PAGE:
American artist Doug Aitken is known around the world for his multi video installations. His work covers a wide range of artistic mediums, such as video, photography, sculpture, installations and performance. His presence on the stage of the contemporary art world is documented by individual and collective exhibitions in prestigious public and private institutions, such as the Whitney Museum of American Art, the MoMA and the Centre Georges Pompidou. It was in the late 90s that the artist made a name for himself with the video installations Diamond Sea (1997), exhibited at the Whitney Biennial in 1997, and Electric Earth (1999) which won the Golden Lion at the 1999 Venice Biennale. Diamond Sea reveals the structural elements of Aitken’s work early in the artist’s career. For this piece, which includes simultaneous video projections, Aitken produced films and images taken in a small area of the Namib Desert that for decades has suffered the exploitation of diamond mines. The desert is transformed into a post-apocalyptic landscape and the filmed sequences are of artistic interest as well as being an historic documentary. They record moments with an autonomous visual rhythm accompanied by sounds which, in addition to highlighting visual correspondences, create an enveloping spatial effect. In this work, the history of the place becomes the starting point of a timeless synthetic experience.
He presents his work as if it was an investigation of the many ways to perceive time from the experience. The idea of fragmentation is something that has always attracted him in the sense that, in contemporary culture, there is always a tendency to identify things in a linear way. The artist has always wanted to break with this logical perception, but always remaining in the experiential context. We are immersed in constant change. We are building new tools to mitigate it, but these only intensify the vortex of transformation. Aitken is interested in breaking the usual perception systems of the observer, as well as the traditional idea of contemplation of the artistic work. The spectator must move around and occupy all the spaces of the structure where his work is displayed. Although we are immersed in a world of increasing acceleration, to capture the individual experience is one of the aims of his art. The reproduction of a real situation produces a dissociative effect that refers to the receiver at the moment of perception. This effect offers the artist an infinite number of suggestive and thematic possibilities, free from being committed to any specific reference, as other works confirm.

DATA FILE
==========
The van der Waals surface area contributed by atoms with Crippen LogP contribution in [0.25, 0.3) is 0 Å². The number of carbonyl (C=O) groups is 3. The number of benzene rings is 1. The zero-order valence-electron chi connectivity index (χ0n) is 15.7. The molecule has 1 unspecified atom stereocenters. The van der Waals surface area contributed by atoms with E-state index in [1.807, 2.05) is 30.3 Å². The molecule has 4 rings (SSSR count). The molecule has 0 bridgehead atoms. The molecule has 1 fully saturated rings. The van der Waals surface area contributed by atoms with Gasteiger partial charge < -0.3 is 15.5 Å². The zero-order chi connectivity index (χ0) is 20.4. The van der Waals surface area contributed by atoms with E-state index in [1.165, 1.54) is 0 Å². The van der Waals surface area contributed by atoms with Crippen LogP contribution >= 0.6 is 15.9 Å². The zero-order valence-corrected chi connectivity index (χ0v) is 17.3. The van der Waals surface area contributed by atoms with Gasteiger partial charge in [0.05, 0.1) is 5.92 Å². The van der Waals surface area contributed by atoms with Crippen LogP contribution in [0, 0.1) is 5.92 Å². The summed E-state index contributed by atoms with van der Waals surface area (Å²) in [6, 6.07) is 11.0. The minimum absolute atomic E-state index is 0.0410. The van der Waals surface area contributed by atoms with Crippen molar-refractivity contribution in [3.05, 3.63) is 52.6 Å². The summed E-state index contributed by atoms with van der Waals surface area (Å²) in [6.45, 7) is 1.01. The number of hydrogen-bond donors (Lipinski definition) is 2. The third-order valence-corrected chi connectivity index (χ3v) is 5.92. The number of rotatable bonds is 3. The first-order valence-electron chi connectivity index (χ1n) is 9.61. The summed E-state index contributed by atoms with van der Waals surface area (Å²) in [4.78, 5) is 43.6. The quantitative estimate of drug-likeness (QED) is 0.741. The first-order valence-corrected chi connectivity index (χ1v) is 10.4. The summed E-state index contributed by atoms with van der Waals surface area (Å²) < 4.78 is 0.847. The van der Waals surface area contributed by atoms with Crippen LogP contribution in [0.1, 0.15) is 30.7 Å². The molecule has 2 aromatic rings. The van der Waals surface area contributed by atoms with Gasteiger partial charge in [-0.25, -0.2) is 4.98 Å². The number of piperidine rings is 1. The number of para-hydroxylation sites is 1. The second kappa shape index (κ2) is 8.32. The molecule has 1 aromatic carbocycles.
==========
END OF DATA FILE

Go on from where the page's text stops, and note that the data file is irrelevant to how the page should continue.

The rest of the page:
Migration (2008), for example, is a paradigmatic work in which a very unusual situation manages to compress its otherness into the parameters of its own normality. For this work, Aitken films wild animals in motel rooms without human presence. With no other obstacle than space itself, animals live in a foreign place, generating a situation that is both paradoxical and coherent. On the other hand, the scenographic component of the installation recalls the same feeling of timelessness which is expressed in the video sequences. Aitken creates an environment composed of three simultaneous video projections, but with minimal synchronous delay, which generates a suggestive visual rhythm with which the receiver interacts in real time.
The Black Mirror video installation (2011) highlights the elements developed in previous works. The actress Chloë Sevigny stages a character without past or intimate connections. Her performance consists of a permanent journey around the world. From country to country, from hotel to hotel, her motto is: “Check in check out/ … Customs security delay / One room single / Check in check out”. The piece presents a series of unconnected scenarios, but related to an unusual situation, triggered by a character whose unique attribute is to be like a “blank canvas”. The ability to condense the aesthetic experience in the present is related not only to the content of visual sequences or to the kaleidoscopic effects that are provoked by the simultaneous repetition of images in the same context, but it is also a property of the sounds that encapsulate the scenery.
This aspect is of paramount importance in Aitken’s work, for whom sound is as crucial as the visual and spatial components and becomes an especially important factor in works like the Sonic Fountains (2013/2015), sound installations where faucets distributed in a grid, drip with a distinctive tone according to a precisely written partition. In the water, microphones record the sound and broadcast it live in space, as if it was a concert. Sonic Fountain is a deliberately abstract work that exposes architecture and reveals rhythm, tempo and language. The search for an absolute present is seen by Doug Aitken as aesthetic parameter. However, we are talking about a multidimensional present that covers not only the expression of an epoch, its mechanisms of production and reception and its Zeitgeist, but also a deep reflection on notions such as space, time, perception and interaction. Without pathos or nostalgia, he thematizes the conditions and contradictions of a contemporary world that modestly reveals its own vulnerability. In the contradiction that arises from the attempt to deprive the present of its own history, the artist claims the autonomy of art and thus contributes to its historical renovation.